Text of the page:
CACC 623/1998






HKSAR Respondent


Coram: Hon. Stuart-Moore, V.-P., Leong and Wong, JJ.A. in Court

Date of hearing: 15 July 1999

Date of delivery of judgment: 15 July 1999




Leong, J.A. (giving the judgment of the Court):

1. The applicant was convicted after a trial before H. H. Judge Toh in the District Court of one charge of living on the earnings ofprostitution (1st charge) and one charge of criminal intimidation (3rd charge). He was sentenced to 18 months imprisonment on the1st charge and 12 months imprisonment consecutive on the 3rd charge. He now seeks leave to appeal against sentence.

2. The applicant operated a place called Shan Lam in Mongkok. In February, 1997, PW1 a 17 year-old girl was taken there by her boy friendto work as a prostitute to pay off a debt which her boy friend had incurred and in respect of which she acted as guarantor. The arrangementwas that customers would pay the applicant for the girl’s service and the applicant after deducting his share, would give the balanceof the fees to the girl to pay off the debt of her boyfriend. A week after the girl started work, instead of receiving customersat the applicant’s place, she was sent to such places as the applicant directed to provide service to the customers there. On herreturn, she would have to account to the applicant her intake and the applicant would then give her her share. This went on untilMarch or April the following year when the girl indicated to the applicant she did not want to work as a prostitute any more. Inthe meantime, the applicant told the girl that he had taken over the debt of her boy friend and she had to repay him. In additionduring this period the girl occasionally borrowed money from the applicant. All these loans accumulated to over $100,000 by March1998. The girl discussed repayment with the applicant. The applicant agreed to the girl repaying these loans by monthly instalmentsand he also discounted the total owed to him by her to $900,000. After that the girl only came to work as a prostitute for the applicantwhen she could not meet the monthly instalment. On 1st July 1998, the applicant went to her home and told her to resume work as aprostitute but she refused. The applicant then told her he would charge her interest on the outstanding loans and if she did notrepay, he would ask collectors to come to her home and her family would be disturbed and that would be unsatisfactory. The applicantindeed had gone to her family a number of times when the girl still did not pay up.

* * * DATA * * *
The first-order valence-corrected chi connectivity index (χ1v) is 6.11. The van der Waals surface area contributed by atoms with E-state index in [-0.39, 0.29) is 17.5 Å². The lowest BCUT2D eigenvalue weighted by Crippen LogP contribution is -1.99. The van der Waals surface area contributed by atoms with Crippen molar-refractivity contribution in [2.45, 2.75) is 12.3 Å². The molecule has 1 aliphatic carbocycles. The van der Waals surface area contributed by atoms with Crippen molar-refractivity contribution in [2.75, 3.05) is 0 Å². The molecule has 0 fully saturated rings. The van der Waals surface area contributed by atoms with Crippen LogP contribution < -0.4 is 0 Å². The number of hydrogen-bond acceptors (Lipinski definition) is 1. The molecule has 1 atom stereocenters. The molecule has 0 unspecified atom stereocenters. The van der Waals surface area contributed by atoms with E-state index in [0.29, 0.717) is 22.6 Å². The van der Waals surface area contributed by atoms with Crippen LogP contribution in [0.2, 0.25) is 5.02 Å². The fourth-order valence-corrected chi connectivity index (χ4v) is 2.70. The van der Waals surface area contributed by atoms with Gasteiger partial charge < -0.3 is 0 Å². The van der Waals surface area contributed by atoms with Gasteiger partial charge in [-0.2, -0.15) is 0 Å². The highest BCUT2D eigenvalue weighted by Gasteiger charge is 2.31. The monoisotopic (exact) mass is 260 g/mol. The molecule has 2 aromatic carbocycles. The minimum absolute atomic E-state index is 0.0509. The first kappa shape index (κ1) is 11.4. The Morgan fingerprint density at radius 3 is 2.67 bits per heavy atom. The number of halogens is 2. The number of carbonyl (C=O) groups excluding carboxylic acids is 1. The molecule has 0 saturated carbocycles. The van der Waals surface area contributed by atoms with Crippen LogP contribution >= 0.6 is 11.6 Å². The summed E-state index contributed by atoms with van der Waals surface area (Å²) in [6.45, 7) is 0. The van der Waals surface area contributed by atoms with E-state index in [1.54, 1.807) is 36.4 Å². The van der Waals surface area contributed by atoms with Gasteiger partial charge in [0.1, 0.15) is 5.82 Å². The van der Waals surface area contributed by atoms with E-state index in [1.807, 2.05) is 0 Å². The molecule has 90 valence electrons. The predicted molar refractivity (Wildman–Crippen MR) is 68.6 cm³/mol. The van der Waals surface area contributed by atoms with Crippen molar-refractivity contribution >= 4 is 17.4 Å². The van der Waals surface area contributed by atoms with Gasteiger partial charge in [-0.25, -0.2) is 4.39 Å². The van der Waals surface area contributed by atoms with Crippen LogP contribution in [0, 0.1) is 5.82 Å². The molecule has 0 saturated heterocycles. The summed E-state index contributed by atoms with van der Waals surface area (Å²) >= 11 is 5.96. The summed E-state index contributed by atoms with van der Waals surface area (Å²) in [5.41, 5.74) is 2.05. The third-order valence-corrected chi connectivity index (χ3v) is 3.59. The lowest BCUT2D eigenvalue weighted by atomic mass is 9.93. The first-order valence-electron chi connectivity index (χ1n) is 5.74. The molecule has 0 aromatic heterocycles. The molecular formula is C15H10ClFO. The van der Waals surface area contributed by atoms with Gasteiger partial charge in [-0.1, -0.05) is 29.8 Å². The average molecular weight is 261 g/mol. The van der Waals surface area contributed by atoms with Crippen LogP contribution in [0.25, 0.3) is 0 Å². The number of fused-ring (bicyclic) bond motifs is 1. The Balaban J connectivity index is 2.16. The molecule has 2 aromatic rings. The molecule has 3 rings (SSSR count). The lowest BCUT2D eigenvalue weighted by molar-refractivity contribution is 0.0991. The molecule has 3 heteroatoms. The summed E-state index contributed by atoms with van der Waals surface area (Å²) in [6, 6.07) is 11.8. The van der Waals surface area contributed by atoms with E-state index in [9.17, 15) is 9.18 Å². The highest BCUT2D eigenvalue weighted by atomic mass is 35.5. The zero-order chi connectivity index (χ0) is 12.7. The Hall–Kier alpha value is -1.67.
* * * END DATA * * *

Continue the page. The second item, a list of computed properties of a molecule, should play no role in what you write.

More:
3. The applicant had previous convictions of gambling, managing a vice establishment and living on earnings of prostitution. The presentcase is therefore not his first conviction of this kind of charge. The Judge in her Reasons for Sentence said this in relation tothe 1st charge:

“The first charge, if committed with a young woman of adult age, may not be so serious. But here we are talking about the encouragement,an aiding and abetting of a young teenage girl in her own destruction. The trade is not only illegal but immoral. The courts in HongKong have a duty to protect young girls from themselves and to punish those that aid and abet them and at the same time enjoyingpart of their earnings, and the courts have to punish the perpetrators in a properly severe way to deter other men, like the defendant,who indulge in these kinds of charges”.